Welcome to Netrider ... Connecting Riders!

Interested in talking motorbikes with a terrific community of riders?
Signup (it's quick and free) to join the discussions and access the full suite of tools and information that Netrider has to offer.

Choosing between 2 bikes based on accident avoidance

Discussion in 'Bike Reviews, Questions and Suggestions' started by damz, Feb 10, 2011.

  1. I've narrowed my choices down to two different bikes to see out the next 8 months of LAMs restrictions, an RVF400 or an SV650S.

    The former is apparently about 162kg dry weight, 4 piston dual front disc brakes and a 1335mm wheelbase. 15 years old. Finding a well cared for example has proved very hard to do, so it's safe to assume significant wear and tear on components.

    The latter, around 172kg dry weight, dual 290mm disc brakes on front, and 1430mm wheelbase. 1-2 yrs old. Virtually in as-new condition. Slightly wider tyre on rear, same front tyre.

    Which would be the better choice for being able to brake in a shorter distance and/or avoid potentially lethal situations? I realise that rider skill is paramount and perceiving hazards equally vital, but when it comes down to it, I want to have the best chances of avoiding a crash.

    Does the extra weight and length of the SV make it worse at braking - enough to negate the newer design and less wear of the components? I know the RVF was engineered to be best-in-class in its day while the SV is not quite as much of an ambitious bike but has the overall standard been raised by enough to offset that?

    From riding both I feel like the RVF is more nimble, but surprisingly not by that much considering how much bigger the SV is. Braking, I couldn't really go hard while test riding but both seem sort of the same with a firm pull on the lever. Centre of gravity seems higher on the SV, and riding position is a bit more upright.

    Reason: I had a car pull out in front of me on my zx2r (4cyl) and although I hit the brakes I ended up flying over the bonnet. So I know first hand how little time and distance there is to stop or avoid in emergency situations.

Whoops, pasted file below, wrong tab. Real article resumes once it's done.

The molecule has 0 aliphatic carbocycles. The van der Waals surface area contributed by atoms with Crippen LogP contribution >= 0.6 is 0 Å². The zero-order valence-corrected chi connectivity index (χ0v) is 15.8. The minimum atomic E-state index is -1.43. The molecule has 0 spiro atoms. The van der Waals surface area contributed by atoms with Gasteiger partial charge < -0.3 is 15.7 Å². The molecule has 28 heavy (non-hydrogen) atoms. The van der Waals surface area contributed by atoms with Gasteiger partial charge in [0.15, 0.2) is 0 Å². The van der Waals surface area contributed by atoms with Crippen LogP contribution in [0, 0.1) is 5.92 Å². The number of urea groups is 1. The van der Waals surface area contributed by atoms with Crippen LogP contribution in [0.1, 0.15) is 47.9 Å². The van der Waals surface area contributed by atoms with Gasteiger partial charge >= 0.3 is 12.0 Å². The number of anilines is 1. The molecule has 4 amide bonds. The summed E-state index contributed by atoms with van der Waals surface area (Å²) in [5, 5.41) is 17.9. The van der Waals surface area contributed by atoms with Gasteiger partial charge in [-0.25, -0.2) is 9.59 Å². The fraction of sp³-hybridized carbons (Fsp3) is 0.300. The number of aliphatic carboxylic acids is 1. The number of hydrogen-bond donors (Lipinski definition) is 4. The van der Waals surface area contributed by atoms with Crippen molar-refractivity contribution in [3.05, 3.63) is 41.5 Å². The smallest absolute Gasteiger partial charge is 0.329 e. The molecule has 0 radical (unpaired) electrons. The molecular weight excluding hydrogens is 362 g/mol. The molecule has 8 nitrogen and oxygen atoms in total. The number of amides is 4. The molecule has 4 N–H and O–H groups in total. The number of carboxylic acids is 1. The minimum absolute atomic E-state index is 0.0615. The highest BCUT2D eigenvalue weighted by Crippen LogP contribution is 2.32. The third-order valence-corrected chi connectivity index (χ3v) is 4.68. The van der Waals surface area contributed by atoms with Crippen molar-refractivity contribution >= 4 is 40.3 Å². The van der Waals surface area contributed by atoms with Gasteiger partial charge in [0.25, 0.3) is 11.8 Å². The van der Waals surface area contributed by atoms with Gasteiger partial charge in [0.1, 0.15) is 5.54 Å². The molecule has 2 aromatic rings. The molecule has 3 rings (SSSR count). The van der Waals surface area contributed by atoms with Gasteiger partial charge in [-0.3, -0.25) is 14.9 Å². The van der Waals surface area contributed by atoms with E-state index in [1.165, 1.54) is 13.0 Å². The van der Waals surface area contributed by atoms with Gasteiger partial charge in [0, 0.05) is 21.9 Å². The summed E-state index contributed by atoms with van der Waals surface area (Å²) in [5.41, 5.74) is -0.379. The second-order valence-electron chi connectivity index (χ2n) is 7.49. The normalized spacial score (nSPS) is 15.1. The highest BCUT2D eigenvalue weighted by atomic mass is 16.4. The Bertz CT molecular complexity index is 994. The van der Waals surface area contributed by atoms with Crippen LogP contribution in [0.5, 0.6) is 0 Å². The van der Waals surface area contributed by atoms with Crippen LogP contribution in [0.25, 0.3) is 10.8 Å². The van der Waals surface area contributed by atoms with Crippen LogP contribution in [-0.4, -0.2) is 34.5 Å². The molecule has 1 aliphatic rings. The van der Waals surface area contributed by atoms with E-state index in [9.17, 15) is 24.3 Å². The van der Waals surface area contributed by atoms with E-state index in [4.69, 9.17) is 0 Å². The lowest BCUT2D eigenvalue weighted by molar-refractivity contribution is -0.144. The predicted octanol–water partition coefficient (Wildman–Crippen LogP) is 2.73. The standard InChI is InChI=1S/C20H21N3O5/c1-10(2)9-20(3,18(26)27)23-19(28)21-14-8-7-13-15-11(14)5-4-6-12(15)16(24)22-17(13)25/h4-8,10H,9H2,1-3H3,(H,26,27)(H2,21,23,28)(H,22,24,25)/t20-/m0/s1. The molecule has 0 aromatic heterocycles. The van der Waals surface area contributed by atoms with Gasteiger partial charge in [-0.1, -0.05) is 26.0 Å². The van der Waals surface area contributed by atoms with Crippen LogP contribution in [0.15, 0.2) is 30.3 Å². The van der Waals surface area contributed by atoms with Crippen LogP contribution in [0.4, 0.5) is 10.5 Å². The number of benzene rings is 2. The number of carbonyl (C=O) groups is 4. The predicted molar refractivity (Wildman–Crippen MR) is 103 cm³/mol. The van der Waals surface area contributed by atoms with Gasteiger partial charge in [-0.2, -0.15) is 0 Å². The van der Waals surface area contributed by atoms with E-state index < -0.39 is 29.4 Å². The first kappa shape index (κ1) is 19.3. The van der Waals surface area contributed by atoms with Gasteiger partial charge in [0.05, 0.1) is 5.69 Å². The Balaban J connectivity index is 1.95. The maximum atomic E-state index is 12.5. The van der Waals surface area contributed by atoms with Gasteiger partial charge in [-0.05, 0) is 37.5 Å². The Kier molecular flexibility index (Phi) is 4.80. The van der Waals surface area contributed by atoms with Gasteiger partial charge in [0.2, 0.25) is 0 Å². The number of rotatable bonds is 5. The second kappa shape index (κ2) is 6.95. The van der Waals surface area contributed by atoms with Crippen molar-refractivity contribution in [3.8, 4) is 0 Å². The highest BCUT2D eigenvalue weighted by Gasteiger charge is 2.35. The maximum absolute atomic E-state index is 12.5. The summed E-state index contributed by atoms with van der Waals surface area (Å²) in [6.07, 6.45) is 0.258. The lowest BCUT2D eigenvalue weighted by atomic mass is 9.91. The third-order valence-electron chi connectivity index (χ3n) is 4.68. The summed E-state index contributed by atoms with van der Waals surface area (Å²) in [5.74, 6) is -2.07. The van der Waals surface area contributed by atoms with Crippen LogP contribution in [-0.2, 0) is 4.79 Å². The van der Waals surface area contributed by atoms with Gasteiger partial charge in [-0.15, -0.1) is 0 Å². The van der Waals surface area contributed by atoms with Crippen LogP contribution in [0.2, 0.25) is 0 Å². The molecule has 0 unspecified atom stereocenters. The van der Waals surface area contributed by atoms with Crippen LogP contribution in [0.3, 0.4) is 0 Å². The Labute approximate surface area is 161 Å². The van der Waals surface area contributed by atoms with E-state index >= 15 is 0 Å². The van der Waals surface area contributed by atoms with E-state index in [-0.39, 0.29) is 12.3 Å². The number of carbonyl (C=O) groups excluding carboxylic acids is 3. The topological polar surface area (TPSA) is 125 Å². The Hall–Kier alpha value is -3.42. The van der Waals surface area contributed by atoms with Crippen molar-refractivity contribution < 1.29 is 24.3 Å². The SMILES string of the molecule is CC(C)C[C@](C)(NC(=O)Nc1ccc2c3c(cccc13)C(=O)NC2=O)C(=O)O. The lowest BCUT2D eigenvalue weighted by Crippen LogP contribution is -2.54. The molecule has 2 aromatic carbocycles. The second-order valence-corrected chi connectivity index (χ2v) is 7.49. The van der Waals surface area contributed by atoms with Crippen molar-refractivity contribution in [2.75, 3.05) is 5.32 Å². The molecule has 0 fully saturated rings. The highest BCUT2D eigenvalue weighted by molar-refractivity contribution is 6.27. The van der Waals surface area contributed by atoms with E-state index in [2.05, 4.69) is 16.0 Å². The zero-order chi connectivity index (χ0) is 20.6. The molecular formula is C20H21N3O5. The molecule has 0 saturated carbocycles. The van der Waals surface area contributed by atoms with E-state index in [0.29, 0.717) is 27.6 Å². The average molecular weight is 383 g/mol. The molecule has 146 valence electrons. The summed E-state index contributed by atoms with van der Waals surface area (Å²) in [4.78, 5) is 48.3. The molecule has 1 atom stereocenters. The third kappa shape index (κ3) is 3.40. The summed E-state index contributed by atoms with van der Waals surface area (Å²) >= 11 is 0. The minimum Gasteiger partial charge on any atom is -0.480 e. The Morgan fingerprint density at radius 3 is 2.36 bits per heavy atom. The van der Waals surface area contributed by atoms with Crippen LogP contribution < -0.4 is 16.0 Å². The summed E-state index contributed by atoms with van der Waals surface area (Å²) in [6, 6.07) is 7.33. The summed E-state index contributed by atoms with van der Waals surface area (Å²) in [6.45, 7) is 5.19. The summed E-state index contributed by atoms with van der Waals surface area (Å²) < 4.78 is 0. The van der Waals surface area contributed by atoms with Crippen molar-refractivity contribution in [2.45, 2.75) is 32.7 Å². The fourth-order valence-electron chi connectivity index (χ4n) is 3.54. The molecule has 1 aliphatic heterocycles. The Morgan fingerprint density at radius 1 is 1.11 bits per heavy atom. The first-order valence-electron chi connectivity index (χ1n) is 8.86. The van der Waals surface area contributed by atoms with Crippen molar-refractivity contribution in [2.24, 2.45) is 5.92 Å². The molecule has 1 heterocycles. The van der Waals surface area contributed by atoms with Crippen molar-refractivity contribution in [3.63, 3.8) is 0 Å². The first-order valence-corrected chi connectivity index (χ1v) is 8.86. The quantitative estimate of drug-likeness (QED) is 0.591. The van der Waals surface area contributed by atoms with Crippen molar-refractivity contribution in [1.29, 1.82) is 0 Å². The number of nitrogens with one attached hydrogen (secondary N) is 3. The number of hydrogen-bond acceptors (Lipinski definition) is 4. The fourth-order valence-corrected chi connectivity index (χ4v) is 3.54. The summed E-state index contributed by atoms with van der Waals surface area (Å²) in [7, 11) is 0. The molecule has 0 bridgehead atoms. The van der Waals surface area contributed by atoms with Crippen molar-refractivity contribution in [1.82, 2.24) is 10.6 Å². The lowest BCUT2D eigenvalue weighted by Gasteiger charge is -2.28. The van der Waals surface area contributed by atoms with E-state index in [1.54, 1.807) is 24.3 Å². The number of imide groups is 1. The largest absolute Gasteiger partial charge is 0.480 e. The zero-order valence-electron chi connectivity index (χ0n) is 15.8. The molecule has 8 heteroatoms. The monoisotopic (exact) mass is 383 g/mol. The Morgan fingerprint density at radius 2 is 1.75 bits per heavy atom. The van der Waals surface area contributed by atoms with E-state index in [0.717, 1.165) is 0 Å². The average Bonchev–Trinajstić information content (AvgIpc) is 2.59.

2. won't make a huge amount of difference.

    i'd personally get the ER-5 kawasaki or GS500 suzuki.

    also, if in your case the car was directly there, then no bike, no matter how good the brakes, could avoid it and stop in time.

    it's about perceiving the hazards and if you see a car in the side street use your lane, show them you're there and slow down a little. be ready for an exit.
  3. Either will be able to stop quicker than you can so it makes zero difference.
  4. Doesn't matter what you buy you're braking performance is still going to be less than most cars on the road.

    All you can really do is try and avoid the need to emergency brake in the first place, and that comes down to being able to read the road and ride at an appropriate speed to ensure you always have enough space around you. The proof is in how few Police or Paramedic motorcycles ever slam into the side/back of other vehicles.
  5. Cheers all, I sort of guessed that might be the general response... I suppose what I really want, and what I can't have, is the assurance that if all hell breaks loose I have every possible advantage in my favour.
    RE: the ER5 and GS500, Im not into naked bikes. If I was I'd get a CB400.

    Re: Police and Ambo's - they have lots of visibility and drivers being on their best behaviour in their favour. If I mention that an off duty cop was the culprit who drove out in front of me at speed without looking, it'll perhaps show that even they are very fallible. I reckon we just dont hear about cop's accidents unless someone dies (based on how my accident was almost 'covered up').
  6. Hard to say without knowing the RVF disc size and the swept area of both systems. On specs, it would seem to favour the RVF BUT, it depends a LOT on the quality and condition of the components. The Suzuki is definitely built down to a price in regard to components. You can probably improve either with different (better) pad compounds or even whole systems.

    Longer wheelbase would make the SV a little more stable in hard braking.
  7. #7 ResmeN, Feb 10, 2011
    Last edited by a moderator: Jul 13, 2015
  8. Which is ironic given the ABS version of the CB400 gives most riders a definite advantage in braking.

    As for Police/Ambo bikes my point was that they have a high level of training, and seem to have a lot more self control than many riders out there (at least when on duty).
  9. If you're worried about crashing, get a car.

    Buy the one that rocks your world & learn how to e brake.
  10. GS500F is faired. just saying.
  11. The SV650 has a great reputation , I would reccomend it highly. cant say much about the other.

  12. I owned an SV650S and rode yak's rvf400 back to back with it. How it was learner legal I'll never know, power output was almost identical.

    Your ability to brake is 10x more significant than what type of bike you're on. That said purely because the riding position is more extreme on the RVF you might have better chances of stopping purely because more weight is over the front.